A push to expand offshore aquaculture in the United States garnered more support on Tuesday, 14 December with the refiling of the Advancing the Quality and Understanding of American Aquaculture (AQUAA) Act.
U.S. Rep. Stephen Palazzo (R-Mississippi) and U.S. Rep. Edward Case (D-Hawaii) are the sponsors behind the House version of the bill. Their bill would create a national framework for aquaculture developments and streamline the regulatory process needed to approve such projects.
A Senate version of the bill was filed on 28 October, led by U.S. Sens. Roger Wicker (R-Mississippi), Marco Rubio (R-Florida), and Brian Schatz (D-Hawaii). Wicker has filed similar bills in the previous two sessions of Congress, as did Palazzo and former U.S. Rep. Collin Peterson (D-Minnesota).
In a statement, Palazzo said that America suffers from an overreliance on imports to meet the country’s seafood needs.
“Coastal states and communities, like South Mississippi, enjoy a benefit of knowing where their seafood comes from when they order at a local restaurant,” he said. “Many other states throughout our nation aren’t so lucky.”
The bill would allow developments in the country’s exclusive economic zone, which is second only to France in terms of size. Despite that, the U.S. ranked 17th globally in 2018 in terms of aquaculture production, according to data from NOAA Fisheries.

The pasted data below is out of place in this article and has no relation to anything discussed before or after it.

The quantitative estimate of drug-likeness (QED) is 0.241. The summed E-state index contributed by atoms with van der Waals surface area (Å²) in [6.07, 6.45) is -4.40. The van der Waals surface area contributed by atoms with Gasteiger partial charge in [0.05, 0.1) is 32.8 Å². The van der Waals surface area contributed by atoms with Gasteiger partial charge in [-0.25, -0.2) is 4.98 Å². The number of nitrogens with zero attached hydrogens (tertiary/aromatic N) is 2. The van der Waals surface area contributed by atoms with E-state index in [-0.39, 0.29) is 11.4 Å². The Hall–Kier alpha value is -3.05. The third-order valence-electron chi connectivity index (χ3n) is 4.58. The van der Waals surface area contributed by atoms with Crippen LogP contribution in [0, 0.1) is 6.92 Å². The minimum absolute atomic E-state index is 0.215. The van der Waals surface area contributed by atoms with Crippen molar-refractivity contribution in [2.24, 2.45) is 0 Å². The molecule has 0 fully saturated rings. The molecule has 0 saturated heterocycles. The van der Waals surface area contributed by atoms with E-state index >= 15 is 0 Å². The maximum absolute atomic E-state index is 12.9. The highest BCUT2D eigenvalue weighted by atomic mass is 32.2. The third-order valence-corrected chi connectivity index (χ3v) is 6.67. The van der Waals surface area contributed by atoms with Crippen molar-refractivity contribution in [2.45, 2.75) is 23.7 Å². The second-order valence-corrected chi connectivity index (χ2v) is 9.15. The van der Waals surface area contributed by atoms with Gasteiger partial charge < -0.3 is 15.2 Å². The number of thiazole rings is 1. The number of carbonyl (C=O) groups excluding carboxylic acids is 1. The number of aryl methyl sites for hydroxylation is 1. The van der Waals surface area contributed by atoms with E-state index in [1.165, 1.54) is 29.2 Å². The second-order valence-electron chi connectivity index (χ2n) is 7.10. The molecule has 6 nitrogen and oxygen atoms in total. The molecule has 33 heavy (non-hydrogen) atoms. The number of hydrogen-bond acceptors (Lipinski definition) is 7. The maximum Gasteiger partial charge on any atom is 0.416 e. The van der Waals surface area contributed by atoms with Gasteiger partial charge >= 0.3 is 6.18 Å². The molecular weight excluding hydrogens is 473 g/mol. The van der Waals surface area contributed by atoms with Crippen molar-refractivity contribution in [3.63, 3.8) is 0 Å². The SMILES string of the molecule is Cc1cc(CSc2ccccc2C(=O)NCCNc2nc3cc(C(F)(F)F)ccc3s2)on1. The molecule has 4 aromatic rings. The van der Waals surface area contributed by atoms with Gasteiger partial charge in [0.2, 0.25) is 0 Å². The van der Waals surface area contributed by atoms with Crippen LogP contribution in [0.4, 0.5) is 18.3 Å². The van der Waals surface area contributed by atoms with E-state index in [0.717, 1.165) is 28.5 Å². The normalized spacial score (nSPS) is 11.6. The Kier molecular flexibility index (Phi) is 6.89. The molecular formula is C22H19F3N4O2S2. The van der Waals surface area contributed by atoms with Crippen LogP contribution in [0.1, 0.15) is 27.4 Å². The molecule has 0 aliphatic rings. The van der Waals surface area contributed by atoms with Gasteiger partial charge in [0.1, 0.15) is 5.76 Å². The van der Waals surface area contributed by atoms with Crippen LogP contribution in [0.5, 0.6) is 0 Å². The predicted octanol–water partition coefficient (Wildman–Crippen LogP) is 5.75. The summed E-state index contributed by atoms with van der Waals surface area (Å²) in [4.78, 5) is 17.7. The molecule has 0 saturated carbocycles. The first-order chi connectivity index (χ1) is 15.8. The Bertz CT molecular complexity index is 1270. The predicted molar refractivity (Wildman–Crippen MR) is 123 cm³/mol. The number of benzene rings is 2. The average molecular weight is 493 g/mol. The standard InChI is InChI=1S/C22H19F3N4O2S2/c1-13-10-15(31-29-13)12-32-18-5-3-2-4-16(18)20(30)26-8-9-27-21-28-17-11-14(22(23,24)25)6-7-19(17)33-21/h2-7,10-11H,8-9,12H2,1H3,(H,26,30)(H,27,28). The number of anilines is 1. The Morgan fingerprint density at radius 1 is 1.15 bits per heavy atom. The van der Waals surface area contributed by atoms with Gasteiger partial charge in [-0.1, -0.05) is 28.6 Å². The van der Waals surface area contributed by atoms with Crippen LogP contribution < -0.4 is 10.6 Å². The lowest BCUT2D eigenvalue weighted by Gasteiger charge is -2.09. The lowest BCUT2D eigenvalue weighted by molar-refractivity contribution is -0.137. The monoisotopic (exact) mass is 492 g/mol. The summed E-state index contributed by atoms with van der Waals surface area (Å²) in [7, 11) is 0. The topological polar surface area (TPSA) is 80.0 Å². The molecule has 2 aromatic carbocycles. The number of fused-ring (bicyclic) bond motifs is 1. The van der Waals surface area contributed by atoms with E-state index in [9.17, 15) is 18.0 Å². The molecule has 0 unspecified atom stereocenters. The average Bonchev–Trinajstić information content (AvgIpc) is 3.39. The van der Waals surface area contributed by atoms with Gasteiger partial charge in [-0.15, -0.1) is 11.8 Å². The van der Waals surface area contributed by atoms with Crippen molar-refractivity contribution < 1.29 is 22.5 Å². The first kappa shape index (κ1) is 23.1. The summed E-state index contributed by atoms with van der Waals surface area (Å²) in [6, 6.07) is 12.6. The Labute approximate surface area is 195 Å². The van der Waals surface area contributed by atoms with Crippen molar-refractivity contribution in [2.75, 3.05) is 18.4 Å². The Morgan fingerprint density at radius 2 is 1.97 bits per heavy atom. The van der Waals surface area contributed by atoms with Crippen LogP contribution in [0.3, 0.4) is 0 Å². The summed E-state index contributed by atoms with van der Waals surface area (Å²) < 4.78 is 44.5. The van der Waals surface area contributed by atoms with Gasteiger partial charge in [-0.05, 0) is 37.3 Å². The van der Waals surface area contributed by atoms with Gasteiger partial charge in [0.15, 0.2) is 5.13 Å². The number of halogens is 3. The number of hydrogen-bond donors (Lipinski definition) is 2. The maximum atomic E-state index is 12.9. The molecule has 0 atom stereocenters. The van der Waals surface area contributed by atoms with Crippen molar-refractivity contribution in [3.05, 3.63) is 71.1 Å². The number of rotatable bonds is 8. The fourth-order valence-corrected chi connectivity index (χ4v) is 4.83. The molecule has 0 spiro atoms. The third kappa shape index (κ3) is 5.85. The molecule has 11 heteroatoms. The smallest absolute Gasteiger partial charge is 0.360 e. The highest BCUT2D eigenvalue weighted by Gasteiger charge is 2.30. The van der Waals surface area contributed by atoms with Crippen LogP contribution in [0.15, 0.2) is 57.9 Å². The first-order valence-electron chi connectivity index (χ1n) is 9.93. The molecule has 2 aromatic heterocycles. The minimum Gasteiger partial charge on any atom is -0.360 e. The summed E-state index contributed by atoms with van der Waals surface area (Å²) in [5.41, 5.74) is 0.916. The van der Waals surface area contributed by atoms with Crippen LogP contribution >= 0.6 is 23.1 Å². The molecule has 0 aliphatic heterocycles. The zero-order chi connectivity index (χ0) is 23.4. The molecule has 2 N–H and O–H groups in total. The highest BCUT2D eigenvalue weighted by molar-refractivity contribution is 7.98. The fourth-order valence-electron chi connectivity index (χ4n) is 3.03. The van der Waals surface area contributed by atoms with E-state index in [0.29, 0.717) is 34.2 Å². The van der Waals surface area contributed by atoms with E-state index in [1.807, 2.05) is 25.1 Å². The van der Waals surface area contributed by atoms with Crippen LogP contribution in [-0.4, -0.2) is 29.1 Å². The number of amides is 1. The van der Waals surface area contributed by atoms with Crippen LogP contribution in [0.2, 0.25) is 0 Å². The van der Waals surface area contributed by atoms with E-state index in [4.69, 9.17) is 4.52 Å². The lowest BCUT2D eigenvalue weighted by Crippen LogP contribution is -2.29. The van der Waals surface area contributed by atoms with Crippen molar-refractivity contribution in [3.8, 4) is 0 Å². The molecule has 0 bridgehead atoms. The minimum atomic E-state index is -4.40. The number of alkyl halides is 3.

Case noted that Hawaii and other states have had success permitting fish farms in state waters, but “confusing and often contradicting” regulations from numerous federal agencies has stymied similar efforts in federal waters.
“Our bipartisan, bicameral AQUAA Act would provide a consistent efficient regulatory umbrella to help fully unlock the potential of open ocean aquaculture in a sustainable, environmentally-sensitive, and science-based way and grow economies for coastal states and food security for the nation,” Case said in a statement.
Critics of the legislation have expressed fear that expanding aquaculture could threaten wild-catch fisheries and the environment by polluting waters nearby fish farms and reducing the areas where boats can harvest fish.
Sara Brenholt, campaign manager for pro-aquaculture group Stronger America Through Seafood, said in a statement that growth of the aquaculture industry will help the U.S. seafood market.
“At a time when supply chain challenges and a global pandemic are slowing the delivery of seafood to America’s storefronts and kitchens, the expansion of American aquaculture is an opportunity to try to solve these problems” Brenholt said. “Federal lawmakers have an opportunity to help increase U.S. production of healthful, sustainable, and affordable seafood while also addressing the food security needs of all Americans. As the global population grows, the U.S. must lead the charge in aquaculture development using scientific best practices for the most environmentally sound manner of food production.”
Photos courtesy of Wikimedia Commons